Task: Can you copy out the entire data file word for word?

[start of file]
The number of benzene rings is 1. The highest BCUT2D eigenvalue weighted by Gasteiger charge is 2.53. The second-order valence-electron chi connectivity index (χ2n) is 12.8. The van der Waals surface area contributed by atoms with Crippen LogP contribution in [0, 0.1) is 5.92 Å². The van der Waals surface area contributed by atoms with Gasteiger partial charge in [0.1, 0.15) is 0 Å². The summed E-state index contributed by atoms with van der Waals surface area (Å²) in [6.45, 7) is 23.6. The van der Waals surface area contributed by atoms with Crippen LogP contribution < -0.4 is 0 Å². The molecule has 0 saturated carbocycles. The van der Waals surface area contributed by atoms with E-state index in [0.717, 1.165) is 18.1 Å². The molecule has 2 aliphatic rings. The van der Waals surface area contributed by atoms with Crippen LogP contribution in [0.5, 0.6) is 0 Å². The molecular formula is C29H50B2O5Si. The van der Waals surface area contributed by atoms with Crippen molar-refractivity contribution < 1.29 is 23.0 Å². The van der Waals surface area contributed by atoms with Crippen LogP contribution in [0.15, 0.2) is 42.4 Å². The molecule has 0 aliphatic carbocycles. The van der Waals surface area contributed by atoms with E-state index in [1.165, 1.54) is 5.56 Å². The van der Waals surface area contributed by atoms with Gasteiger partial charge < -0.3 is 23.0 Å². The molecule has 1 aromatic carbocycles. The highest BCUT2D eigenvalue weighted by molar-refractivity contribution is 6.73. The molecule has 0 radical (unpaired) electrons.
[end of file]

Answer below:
The number of benzene rings is 1. The highest BCUT2D eigenvalue weighted by Gasteiger charge is 2.53. The second-order valence-electron chi connectivity index (χ2n) is 12.8. The van der Waals surface area contributed by atoms with Crippen LogP contribution in [0, 0.1) is 5.92 Å². The van der Waals surface area contributed by atoms with Gasteiger partial charge in [0.1, 0.15) is 0 Å². The summed E-state index contributed by atoms with van der Waals surface area (Å²) in [6.45, 7) is 23.6. The van der Waals surface area contributed by atoms with Crippen LogP contribution < -0.4 is 0 Å². The molecule has 0 saturated carbocycles. The van der Waals surface area contributed by atoms with E-state index in [0.717, 1.165) is 18.1 Å². The molecule has 2 aliphatic rings. The van der Waals surface area contributed by atoms with Crippen LogP contribution in [0.5, 0.6) is 0 Å². The molecular formula is C29H50B2O5Si. The van der Waals surface area contributed by atoms with Crippen molar-refractivity contribution < 1.29 is 23.0 Å². The van der Waals surface area contributed by atoms with Crippen LogP contribution in [0.15, 0.2) is 42.4 Å². The molecule has 0 aliphatic carbocycles. The van der Waals surface area contributed by atoms with E-state index in [1.165, 1.54) is 5.56 Å². The van der Waals surface area contributed by atoms with Gasteiger partial charge < -0.3 is 23.0 Å². The molecule has 1 aromatic carbocycles. The highest BCUT2D eigenvalue weighted by molar-refractivity contribution is 6.73. The molecule has 0 radical (unpaired) electrons.